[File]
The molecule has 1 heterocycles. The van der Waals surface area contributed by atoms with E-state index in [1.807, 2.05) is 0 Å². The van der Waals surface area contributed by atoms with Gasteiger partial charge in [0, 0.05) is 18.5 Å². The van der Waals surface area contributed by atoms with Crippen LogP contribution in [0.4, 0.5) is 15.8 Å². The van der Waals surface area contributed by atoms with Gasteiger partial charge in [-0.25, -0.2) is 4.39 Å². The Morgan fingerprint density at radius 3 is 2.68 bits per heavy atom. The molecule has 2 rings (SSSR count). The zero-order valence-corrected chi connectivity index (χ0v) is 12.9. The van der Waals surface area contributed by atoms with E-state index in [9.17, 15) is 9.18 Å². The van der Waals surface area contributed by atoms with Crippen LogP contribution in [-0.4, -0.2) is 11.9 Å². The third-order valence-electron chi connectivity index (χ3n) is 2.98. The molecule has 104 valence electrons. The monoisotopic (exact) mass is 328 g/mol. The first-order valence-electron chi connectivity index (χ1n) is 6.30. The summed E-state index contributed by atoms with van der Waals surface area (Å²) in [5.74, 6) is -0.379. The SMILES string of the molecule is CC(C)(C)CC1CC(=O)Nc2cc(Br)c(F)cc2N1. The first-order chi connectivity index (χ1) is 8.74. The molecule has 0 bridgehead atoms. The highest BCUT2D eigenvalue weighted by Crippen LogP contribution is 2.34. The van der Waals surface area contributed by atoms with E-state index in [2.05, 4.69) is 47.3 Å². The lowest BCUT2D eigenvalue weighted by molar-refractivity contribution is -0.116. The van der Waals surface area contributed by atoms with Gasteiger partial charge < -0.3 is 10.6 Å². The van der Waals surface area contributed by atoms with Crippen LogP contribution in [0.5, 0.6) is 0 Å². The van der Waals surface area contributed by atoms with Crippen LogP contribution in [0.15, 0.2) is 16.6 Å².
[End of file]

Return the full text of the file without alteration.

The molecule has 1 heterocycles. The van der Waals surface area contributed by atoms with E-state index in [1.807, 2.05) is 0 Å². The van der Waals surface area contributed by atoms with Gasteiger partial charge in [0, 0.05) is 18.5 Å². The van der Waals surface area contributed by atoms with Crippen LogP contribution in [0.4, 0.5) is 15.8 Å². The van der Waals surface area contributed by atoms with Gasteiger partial charge in [-0.25, -0.2) is 4.39 Å². The Morgan fingerprint density at radius 3 is 2.68 bits per heavy atom. The molecule has 2 rings (SSSR count). The zero-order valence-corrected chi connectivity index (χ0v) is 12.9. The van der Waals surface area contributed by atoms with E-state index in [9.17, 15) is 9.18 Å². The van der Waals surface area contributed by atoms with Crippen LogP contribution in [-0.4, -0.2) is 11.9 Å². The third-order valence-electron chi connectivity index (χ3n) is 2.98. The molecule has 104 valence electrons. The monoisotopic (exact) mass is 328 g/mol. The first-order valence-electron chi connectivity index (χ1n) is 6.30. The summed E-state index contributed by atoms with van der Waals surface area (Å²) in [5.74, 6) is -0.379. The SMILES string of the molecule is CC(C)(C)CC1CC(=O)Nc2cc(Br)c(F)cc2N1. The first-order chi connectivity index (χ1) is 8.74. The molecule has 0 bridgehead atoms. The highest BCUT2D eigenvalue weighted by Crippen LogP contribution is 2.34. The van der Waals surface area contributed by atoms with E-state index in [2.05, 4.69) is 47.3 Å². The lowest BCUT2D eigenvalue weighted by molar-refractivity contribution is -0.116. The van der Waals surface area contributed by atoms with Gasteiger partial charge < -0.3 is 10.6 Å². The van der Waals surface area contributed by atoms with Crippen LogP contribution in [0.5, 0.6) is 0 Å². The van der Waals surface area contributed by atoms with Crippen LogP contribution in [0.15, 0.2) is 16.6 Å².